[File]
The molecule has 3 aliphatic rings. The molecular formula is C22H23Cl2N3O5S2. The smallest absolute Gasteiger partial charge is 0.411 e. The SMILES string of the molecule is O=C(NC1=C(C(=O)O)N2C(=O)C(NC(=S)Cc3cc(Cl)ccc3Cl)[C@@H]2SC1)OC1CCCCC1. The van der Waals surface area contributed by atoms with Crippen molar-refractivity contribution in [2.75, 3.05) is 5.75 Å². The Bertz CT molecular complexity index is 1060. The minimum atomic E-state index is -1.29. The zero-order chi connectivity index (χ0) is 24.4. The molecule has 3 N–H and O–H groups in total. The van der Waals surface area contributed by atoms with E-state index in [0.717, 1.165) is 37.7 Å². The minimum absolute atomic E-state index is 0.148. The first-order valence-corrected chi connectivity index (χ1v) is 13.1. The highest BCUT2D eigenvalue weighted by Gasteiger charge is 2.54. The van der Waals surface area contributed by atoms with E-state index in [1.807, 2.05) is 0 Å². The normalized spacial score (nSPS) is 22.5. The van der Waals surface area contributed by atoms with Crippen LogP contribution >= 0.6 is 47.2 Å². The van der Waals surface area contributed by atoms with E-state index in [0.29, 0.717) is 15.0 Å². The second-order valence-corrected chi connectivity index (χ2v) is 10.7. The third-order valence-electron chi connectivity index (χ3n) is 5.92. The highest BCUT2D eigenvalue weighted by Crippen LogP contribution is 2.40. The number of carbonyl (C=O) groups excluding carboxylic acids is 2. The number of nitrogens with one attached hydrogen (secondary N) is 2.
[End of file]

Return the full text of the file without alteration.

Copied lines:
The molecule has 3 aliphatic rings. The molecular formula is C22H23Cl2N3O5S2. The smallest absolute Gasteiger partial charge is 0.411 e. The SMILES string of the molecule is O=C(NC1=C(C(=O)O)N2C(=O)C(NC(=S)Cc3cc(Cl)ccc3Cl)[C@@H]2SC1)OC1CCCCC1. The van der Waals surface area contributed by atoms with Crippen molar-refractivity contribution in [2.75, 3.05) is 5.75 Å². The Bertz CT molecular complexity index is 1060. The minimum atomic E-state index is -1.29. The zero-order chi connectivity index (χ0) is 24.4. The molecule has 3 N–H and O–H groups in total. The van der Waals surface area contributed by atoms with E-state index in [0.717, 1.165) is 37.7 Å². The minimum absolute atomic E-state index is 0.148. The first-order valence-corrected chi connectivity index (χ1v) is 13.1. The highest BCUT2D eigenvalue weighted by Gasteiger charge is 2.54. The van der Waals surface area contributed by atoms with E-state index in [1.807, 2.05) is 0 Å². The normalized spacial score (nSPS) is 22.5. The van der Waals surface area contributed by atoms with Crippen LogP contribution >= 0.6 is 47.2 Å². The van der Waals surface area contributed by atoms with E-state index in [0.29, 0.717) is 15.0 Å². The second-order valence-corrected chi connectivity index (χ2v) is 10.7. The third-order valence-electron chi connectivity index (χ3n) is 5.92. The highest BCUT2D eigenvalue weighted by Crippen LogP contribution is 2.40. The number of carbonyl (C=O) groups excluding carboxylic acids is 2. The number of nitrogens with one attached hydrogen (secondary N) is 2.